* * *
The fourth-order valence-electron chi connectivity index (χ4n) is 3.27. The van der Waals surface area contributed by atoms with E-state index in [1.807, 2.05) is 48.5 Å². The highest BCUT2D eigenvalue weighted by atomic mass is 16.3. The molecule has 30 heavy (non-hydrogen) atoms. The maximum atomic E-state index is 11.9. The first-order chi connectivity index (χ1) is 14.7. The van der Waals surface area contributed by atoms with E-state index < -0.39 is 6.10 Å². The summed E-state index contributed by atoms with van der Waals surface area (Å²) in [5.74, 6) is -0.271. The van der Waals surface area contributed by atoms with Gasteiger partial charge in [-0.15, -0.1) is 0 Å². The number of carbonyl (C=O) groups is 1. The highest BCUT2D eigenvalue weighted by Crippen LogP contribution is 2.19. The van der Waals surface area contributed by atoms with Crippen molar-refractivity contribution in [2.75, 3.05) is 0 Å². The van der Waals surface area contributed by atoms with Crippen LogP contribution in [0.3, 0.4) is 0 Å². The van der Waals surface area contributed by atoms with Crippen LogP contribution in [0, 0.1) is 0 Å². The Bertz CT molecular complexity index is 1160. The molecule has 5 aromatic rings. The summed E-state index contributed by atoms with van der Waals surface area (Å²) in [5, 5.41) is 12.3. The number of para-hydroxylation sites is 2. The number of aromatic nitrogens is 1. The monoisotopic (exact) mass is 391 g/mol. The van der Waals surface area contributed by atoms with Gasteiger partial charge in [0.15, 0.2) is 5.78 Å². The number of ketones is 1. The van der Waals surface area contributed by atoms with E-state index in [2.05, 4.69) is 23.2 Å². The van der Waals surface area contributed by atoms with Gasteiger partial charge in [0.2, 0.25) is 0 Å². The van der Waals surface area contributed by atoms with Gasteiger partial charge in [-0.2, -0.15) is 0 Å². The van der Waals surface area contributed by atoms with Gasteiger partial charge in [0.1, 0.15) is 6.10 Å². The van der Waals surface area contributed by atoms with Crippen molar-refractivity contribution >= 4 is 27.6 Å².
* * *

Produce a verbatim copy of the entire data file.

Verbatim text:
The fourth-order valence-electron chi connectivity index (χ4n) is 3.27. The van der Waals surface area contributed by atoms with E-state index in [1.807, 2.05) is 48.5 Å². The highest BCUT2D eigenvalue weighted by atomic mass is 16.3. The molecule has 30 heavy (non-hydrogen) atoms. The maximum atomic E-state index is 11.9. The first-order chi connectivity index (χ1) is 14.7. The van der Waals surface area contributed by atoms with E-state index < -0.39 is 6.10 Å². The summed E-state index contributed by atoms with van der Waals surface area (Å²) in [5.74, 6) is -0.271. The van der Waals surface area contributed by atoms with Gasteiger partial charge in [-0.15, -0.1) is 0 Å². The number of carbonyl (C=O) groups is 1. The highest BCUT2D eigenvalue weighted by Crippen LogP contribution is 2.19. The van der Waals surface area contributed by atoms with Crippen molar-refractivity contribution in [2.75, 3.05) is 0 Å². The van der Waals surface area contributed by atoms with Crippen LogP contribution in [0.3, 0.4) is 0 Å². The van der Waals surface area contributed by atoms with Crippen LogP contribution in [0, 0.1) is 0 Å². The Bertz CT molecular complexity index is 1160. The molecule has 5 aromatic rings. The summed E-state index contributed by atoms with van der Waals surface area (Å²) in [5, 5.41) is 12.3. The number of para-hydroxylation sites is 2. The number of aromatic nitrogens is 1. The monoisotopic (exact) mass is 391 g/mol. The van der Waals surface area contributed by atoms with Gasteiger partial charge in [0.15, 0.2) is 5.78 Å². The number of ketones is 1. The van der Waals surface area contributed by atoms with E-state index in [2.05, 4.69) is 23.2 Å². The van der Waals surface area contributed by atoms with Gasteiger partial charge in [0.2, 0.25) is 0 Å². The van der Waals surface area contributed by atoms with Gasteiger partial charge in [-0.2, -0.15) is 0 Å². The van der Waals surface area contributed by atoms with Gasteiger partial charge in [0.1, 0.15) is 6.10 Å². The van der Waals surface area contributed by atoms with Crippen molar-refractivity contribution >= 4 is 27.6 Å².